St. Peter's Cathedral in Osnabrück is a late Romanesque building and dominates the city's skyline. The first version of St. Peter's Cathedral was built in the year 785, 15 years after the diocese was founded by Charlemagne. The Normans destroyed the church 100 years later, and the present version of the church developed only gradually after a fire around 1100.
The oldest parts of the present-day church are the Romanesque crossing tower, the northern facade and the Romanesque-Gothic west facade. The dome in the middle part of the three-aisled nave is as high as the pillars on which it rests.
The oldest pieces of equipment that have survived to this day are the baptismal font from 1220 and the triumphal cross from 1230. The broken rood screen from 1664 has also survived. Twelve statues received from the Münster sculptor Heinrich Brabender remain preserved to this day, including figures of the Christ and of the Apostles, and also a smaller number of statues received from Duke Erich II of Saxe-Lauenburg, Bishop of Münster. These are on display at the Diocesan Museum of Osnabrück.
Over the centuries, the cathedral changed in appearance - the interior primarily during the Baroque period, to which the altars, figures, and epitaphs bear testimony, and the exterior during the major restoration in 1882-1910 under Alexander Behnes through renovations and building of annexes. During the Second World War the cathedral roof with baroque domes and some church annexes were destroyed by incendiary bombs. The cathedral has since been rebuilt and is still a major attraction for the Christians of the city and the diocese as well as people interested in art history from around the world. The Osnabrück Wheel, which on September 13, 1944 fell from the larger of the towers due to bombing, has been re-erected at the side of the cathedral.
The cloister is attached to the church at south of the nave. It has open pillar-arcades on the remaining three sides. Cushion capitals, which correspond to those in the former west choir of 1140, are present in the east wing. The barrel vault in the eastern part of the cloister features lunettes but no belt bows; the vaults in the south and west wings are supported by belt bows and ogival arches (built in the second quarter of the 13th century). During the Second World War the cloister, which had been walled towards the courtyard, served as an air raid shelter.References:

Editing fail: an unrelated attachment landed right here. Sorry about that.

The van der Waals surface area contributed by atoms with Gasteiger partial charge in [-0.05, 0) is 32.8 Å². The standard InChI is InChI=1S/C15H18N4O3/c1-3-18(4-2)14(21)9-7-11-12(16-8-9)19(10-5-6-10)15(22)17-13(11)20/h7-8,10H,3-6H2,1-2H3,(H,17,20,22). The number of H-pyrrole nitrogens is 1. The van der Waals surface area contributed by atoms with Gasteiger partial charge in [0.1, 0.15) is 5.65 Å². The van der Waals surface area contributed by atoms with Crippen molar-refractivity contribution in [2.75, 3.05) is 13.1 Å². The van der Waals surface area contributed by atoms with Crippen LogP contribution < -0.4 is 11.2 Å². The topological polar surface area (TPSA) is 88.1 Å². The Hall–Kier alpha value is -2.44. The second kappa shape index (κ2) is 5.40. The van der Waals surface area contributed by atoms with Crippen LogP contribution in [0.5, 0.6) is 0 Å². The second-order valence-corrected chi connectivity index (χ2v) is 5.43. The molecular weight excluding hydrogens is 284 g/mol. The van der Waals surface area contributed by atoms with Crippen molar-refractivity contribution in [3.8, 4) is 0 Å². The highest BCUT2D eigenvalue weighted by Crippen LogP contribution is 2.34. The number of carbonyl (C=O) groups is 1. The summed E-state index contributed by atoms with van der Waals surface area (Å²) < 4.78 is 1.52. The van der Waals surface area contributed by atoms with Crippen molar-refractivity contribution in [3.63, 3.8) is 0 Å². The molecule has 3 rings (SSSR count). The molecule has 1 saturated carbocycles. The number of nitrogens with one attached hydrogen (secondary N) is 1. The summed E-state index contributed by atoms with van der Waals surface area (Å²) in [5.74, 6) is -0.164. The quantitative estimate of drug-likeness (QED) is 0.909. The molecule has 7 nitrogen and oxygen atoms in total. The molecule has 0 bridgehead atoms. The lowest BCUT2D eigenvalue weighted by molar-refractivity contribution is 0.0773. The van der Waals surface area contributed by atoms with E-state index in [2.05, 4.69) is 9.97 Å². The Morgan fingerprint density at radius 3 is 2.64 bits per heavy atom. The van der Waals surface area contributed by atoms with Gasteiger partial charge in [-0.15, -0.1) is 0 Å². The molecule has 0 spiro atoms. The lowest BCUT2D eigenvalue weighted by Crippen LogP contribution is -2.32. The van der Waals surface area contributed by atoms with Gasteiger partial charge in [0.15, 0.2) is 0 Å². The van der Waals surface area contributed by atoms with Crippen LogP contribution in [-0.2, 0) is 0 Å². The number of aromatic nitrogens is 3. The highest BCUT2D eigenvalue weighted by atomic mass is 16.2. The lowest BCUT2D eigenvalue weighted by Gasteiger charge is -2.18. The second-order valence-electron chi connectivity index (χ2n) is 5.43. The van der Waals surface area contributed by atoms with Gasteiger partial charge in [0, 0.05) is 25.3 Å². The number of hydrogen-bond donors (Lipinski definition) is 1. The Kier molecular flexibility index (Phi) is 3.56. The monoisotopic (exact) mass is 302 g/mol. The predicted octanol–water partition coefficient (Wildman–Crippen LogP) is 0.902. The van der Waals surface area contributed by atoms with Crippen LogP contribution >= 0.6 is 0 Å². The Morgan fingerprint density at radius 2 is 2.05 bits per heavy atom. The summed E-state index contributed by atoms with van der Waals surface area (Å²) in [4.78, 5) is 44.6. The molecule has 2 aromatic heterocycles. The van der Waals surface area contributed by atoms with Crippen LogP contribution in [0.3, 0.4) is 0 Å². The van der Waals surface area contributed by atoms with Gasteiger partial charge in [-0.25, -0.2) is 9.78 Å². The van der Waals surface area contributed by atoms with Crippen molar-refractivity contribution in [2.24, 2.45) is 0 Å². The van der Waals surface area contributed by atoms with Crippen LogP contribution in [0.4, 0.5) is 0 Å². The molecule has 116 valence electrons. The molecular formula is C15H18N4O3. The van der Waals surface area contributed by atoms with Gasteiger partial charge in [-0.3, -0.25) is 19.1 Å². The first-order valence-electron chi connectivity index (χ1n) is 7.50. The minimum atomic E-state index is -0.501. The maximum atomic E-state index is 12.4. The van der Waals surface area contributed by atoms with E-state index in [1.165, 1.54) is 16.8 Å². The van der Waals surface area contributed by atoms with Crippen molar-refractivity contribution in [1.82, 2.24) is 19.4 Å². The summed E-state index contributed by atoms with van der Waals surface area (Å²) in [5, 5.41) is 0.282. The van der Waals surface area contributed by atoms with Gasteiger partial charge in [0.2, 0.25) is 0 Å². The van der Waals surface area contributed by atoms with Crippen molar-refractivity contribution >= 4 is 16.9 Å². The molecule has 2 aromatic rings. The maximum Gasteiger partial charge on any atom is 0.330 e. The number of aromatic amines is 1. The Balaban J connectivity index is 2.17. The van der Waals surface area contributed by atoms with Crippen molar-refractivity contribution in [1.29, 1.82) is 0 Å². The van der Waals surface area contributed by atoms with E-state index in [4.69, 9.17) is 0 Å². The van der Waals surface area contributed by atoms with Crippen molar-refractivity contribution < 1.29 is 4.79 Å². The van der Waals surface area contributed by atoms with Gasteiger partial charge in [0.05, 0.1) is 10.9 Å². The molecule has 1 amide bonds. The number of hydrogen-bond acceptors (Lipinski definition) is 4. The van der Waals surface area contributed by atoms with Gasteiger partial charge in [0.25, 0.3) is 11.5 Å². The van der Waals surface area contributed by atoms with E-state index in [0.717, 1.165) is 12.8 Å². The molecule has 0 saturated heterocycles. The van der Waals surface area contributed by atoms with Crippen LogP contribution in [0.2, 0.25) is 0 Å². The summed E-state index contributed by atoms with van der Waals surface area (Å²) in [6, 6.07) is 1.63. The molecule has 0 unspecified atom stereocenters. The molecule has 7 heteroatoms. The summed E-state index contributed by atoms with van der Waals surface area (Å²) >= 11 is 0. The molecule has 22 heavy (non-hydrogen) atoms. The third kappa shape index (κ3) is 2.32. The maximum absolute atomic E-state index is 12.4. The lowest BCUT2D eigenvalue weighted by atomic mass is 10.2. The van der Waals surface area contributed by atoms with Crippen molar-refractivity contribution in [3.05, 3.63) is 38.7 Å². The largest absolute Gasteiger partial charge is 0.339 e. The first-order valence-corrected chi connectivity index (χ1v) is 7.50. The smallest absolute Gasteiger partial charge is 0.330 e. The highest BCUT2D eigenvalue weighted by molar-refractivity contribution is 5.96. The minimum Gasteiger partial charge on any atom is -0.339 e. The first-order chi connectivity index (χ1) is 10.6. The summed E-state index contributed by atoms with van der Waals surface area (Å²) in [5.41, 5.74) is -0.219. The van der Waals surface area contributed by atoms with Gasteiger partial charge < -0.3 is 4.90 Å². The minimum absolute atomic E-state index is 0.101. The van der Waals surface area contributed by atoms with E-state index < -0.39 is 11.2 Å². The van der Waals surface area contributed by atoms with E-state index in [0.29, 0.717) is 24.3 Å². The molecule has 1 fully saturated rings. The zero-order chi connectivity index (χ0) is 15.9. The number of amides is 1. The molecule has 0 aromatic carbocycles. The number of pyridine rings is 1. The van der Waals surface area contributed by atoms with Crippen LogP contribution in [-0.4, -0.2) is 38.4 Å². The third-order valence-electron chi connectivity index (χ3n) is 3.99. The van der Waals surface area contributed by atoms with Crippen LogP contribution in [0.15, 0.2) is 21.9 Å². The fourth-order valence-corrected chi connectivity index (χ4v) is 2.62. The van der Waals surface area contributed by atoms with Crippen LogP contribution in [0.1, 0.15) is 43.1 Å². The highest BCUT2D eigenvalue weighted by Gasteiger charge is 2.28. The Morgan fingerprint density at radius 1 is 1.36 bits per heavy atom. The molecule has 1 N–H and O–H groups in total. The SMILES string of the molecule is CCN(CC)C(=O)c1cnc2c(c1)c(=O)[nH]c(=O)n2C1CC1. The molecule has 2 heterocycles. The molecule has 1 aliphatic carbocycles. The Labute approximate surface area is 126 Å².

The Château de Chaumont was founded in the 10th century by Odo I, Count of Blois. The purpose was to protect his lands from attacks from his feudal rivals, Fulk Nerra, Count of Anjou. On his behalf the Norman Gelduin received it, improved it and held it as his own. His great-niece Denise de Fougère, having married Sulpice d'Amboise, passed the château into the Amboise family for five centuries.
Pierre d'Amboise unsuccessfully rebelled against King Louis XI and his property was confiscated, and the castle was dismantled on royal order in 1465. It was later rebuilt by Charles I d'Amboise from 1465–1475 and then finished by his son, Charles II d'Amboise de Chaumont from 1498–1510, with help from his uncle, Cardinal Georges d'Amboise; some Renaissance features were to be seen in buildings that retained their overall medieval appearance. The château was acquired by Catherine de Medici in 1550. There she entertained numerous astrologers, among them Nostradamus. When her husband, Henry II, died in 1559 she forced his mistress, Diane de Poitiers, to exchange Château de Chaumont for Château de Chenonceau which Henry had given to de Poitiers. Diane de Poitiers only lived at Chaumont for a short while.
Later Chaumont has changed hands several times. Paul de Beauvilliers bought the château in 1699, modernized some of its interiors and decorated it with sufficient grandeur to house the duc d'Anjou on his way to become king of Spain in 1700. Monsieur Bertin demolished the north wing to open the house towards the river view in the modern fashion.
In 1750, Jacques-Donatien Le Ray purchased the castle as a country home where he established a glassmaking and pottery factory. He was considered the French "Father of the American Revolution" because he loved America. However, in 1789, the new French Revolutionary Government seized Le Ray's assets, including his beloved Château de Chaumont.
The castle has been classified as a Monument historique since 1840 by the French Ministry of Culture. The Château de Chaumont is currently a museum and every year hosts a Garden Festival from April to October where contemporary garden designers display their work in an English-style garden.